April 06, 2001, 5:42 PM — Leading up to its first court appearance in over a month, Napster released its third brief on Thursday, detailing its compliance with a U.S. District Court order that it block copyrighted material from its service.
With a hearing scheduled for April 10 in the courtroom of U.S. District Judge Marilyn Hall Patel, who handed the order down, Napster and its foe, the Recording Industry Association of America (RIAA), have traded increasingly hostile legal filings for the past month.
In Napster's latest brief, which details its efforts between March 16 and March 30, the company argued that not only has it effectively filtered copyrighted material from its service but that the record companies suing it are attempting to "relitigate" the case and its ruling in their filings.
The RIAA's last filing charged that Napster was failing to abide by the court's order and was not taking adequate steps to block infringing material. Napster responded by saying that the RIAA is "seeking to relitigate issues already decided" by the court. The issue of contention is deciding who is responsible for providing Napster with the information necessary to block the proper files.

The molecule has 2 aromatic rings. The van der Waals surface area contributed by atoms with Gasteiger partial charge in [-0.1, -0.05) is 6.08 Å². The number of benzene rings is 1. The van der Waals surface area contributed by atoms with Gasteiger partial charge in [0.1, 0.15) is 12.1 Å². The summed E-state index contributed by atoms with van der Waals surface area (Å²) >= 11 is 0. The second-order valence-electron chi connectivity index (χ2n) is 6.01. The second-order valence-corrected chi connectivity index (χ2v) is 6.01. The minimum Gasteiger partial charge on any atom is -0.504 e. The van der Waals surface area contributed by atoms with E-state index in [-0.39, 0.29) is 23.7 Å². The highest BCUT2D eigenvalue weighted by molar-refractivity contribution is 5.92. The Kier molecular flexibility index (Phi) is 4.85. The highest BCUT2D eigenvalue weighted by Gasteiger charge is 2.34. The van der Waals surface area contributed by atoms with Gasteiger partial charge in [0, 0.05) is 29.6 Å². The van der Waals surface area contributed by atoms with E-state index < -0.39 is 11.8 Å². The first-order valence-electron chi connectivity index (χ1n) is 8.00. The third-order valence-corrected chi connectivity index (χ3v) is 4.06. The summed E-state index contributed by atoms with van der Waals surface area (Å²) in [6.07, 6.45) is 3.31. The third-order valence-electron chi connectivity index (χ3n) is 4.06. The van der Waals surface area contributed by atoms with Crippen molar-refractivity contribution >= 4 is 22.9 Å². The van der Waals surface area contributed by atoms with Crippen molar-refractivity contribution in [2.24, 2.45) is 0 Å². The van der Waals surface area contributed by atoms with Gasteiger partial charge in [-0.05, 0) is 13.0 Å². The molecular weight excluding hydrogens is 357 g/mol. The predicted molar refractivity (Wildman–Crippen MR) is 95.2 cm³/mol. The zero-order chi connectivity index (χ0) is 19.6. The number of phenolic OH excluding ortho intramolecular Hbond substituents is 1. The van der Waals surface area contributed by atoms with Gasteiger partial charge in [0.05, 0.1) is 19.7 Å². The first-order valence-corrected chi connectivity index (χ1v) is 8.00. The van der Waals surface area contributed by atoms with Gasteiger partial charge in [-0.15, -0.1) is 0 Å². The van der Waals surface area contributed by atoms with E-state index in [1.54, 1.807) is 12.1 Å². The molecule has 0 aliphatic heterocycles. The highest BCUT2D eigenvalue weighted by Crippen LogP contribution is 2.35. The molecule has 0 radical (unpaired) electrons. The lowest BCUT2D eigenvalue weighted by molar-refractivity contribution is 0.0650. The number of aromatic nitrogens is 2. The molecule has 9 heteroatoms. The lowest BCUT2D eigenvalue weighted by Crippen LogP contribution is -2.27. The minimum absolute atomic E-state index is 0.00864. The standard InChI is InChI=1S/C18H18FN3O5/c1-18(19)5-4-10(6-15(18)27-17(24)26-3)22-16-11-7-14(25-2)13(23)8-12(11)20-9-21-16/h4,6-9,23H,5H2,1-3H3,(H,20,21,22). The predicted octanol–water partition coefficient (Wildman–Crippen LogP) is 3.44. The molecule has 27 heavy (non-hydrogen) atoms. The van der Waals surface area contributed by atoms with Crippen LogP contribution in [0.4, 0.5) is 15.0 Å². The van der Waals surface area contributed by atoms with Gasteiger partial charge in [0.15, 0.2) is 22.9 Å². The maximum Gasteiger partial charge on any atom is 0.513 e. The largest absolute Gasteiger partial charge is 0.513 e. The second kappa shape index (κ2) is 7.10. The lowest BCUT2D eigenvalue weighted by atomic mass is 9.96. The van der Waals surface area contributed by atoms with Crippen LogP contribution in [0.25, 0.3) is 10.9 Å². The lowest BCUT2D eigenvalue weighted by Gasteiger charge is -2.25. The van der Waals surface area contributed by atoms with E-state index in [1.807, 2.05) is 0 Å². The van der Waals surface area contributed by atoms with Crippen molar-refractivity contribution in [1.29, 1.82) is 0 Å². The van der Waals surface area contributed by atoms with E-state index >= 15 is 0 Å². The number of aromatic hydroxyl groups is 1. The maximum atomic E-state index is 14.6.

In a previous brief, Napster had said that the RIAA was failing to provide the artist/song-title pairs, filenames, and proof of ownership the judge's order required. The RIAA countered that it was abiding by the court's order and that Napster had brought any problems it had on itself by creating its service in the first place.
Napster charged in Thursday's brief that the RIAA's position is "unfair in light of the extent of the good faith efforts that Napster has already expended" and "make no sense because they are based on an attempt to circumvent the requirements" set out by the court in its ruling. Not only that, but Napster also said that the RIAA is attempting to return to the court's original ruling, which was overturned on appeal for being too broad.
In asking the court to place more of the burden on Napster for determining which files should be blocked, the RIAA is violating the court's order, Napster said.
This action has even more far-reaching implications, Napster said. "As a practical matter, Plaintiffs' position cannot (italics theirs) be correct. If an Internet Service Provider, such as Napster, can be 'put on notice' -- and required to block and patrol its system -- simply by being provided with catalogues of millions of artists and titles absent any (italics theirs) proof of availability of copyrighted works on the ISP's system, the operation of Internet technologies would be seriously compromised."